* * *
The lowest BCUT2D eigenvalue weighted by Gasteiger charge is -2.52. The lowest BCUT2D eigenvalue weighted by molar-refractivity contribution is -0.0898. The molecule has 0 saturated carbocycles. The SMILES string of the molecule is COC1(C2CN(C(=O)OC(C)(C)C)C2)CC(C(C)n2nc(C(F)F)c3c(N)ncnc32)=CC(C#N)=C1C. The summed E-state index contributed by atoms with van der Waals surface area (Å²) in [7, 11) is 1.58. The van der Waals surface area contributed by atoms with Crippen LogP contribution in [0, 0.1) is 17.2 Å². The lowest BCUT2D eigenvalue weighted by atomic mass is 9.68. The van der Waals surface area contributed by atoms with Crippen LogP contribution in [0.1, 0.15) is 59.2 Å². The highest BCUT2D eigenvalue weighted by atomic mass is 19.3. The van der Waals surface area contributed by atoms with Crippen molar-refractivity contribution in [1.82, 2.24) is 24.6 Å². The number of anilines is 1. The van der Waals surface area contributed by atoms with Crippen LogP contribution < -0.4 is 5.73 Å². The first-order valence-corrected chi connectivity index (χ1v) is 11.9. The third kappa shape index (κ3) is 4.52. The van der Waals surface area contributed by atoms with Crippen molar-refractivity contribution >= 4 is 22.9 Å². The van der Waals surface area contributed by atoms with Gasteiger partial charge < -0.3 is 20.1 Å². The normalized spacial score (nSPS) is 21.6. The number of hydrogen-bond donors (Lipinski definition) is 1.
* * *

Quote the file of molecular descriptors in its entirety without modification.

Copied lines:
The lowest BCUT2D eigenvalue weighted by Gasteiger charge is -2.52. The lowest BCUT2D eigenvalue weighted by molar-refractivity contribution is -0.0898. The molecule has 0 saturated carbocycles. The SMILES string of the molecule is COC1(C2CN(C(=O)OC(C)(C)C)C2)CC(C(C)n2nc(C(F)F)c3c(N)ncnc32)=CC(C#N)=C1C. The summed E-state index contributed by atoms with van der Waals surface area (Å²) in [7, 11) is 1.58. The van der Waals surface area contributed by atoms with Crippen LogP contribution in [0, 0.1) is 17.2 Å². The lowest BCUT2D eigenvalue weighted by atomic mass is 9.68. The van der Waals surface area contributed by atoms with Crippen LogP contribution in [0.1, 0.15) is 59.2 Å². The highest BCUT2D eigenvalue weighted by atomic mass is 19.3. The van der Waals surface area contributed by atoms with Crippen molar-refractivity contribution in [1.82, 2.24) is 24.6 Å². The number of anilines is 1. The van der Waals surface area contributed by atoms with Crippen LogP contribution < -0.4 is 5.73 Å². The first-order valence-corrected chi connectivity index (χ1v) is 11.9. The third kappa shape index (κ3) is 4.52. The van der Waals surface area contributed by atoms with Crippen molar-refractivity contribution >= 4 is 22.9 Å². The van der Waals surface area contributed by atoms with Gasteiger partial charge < -0.3 is 20.1 Å². The normalized spacial score (nSPS) is 21.6. The number of hydrogen-bond donors (Lipinski definition) is 1.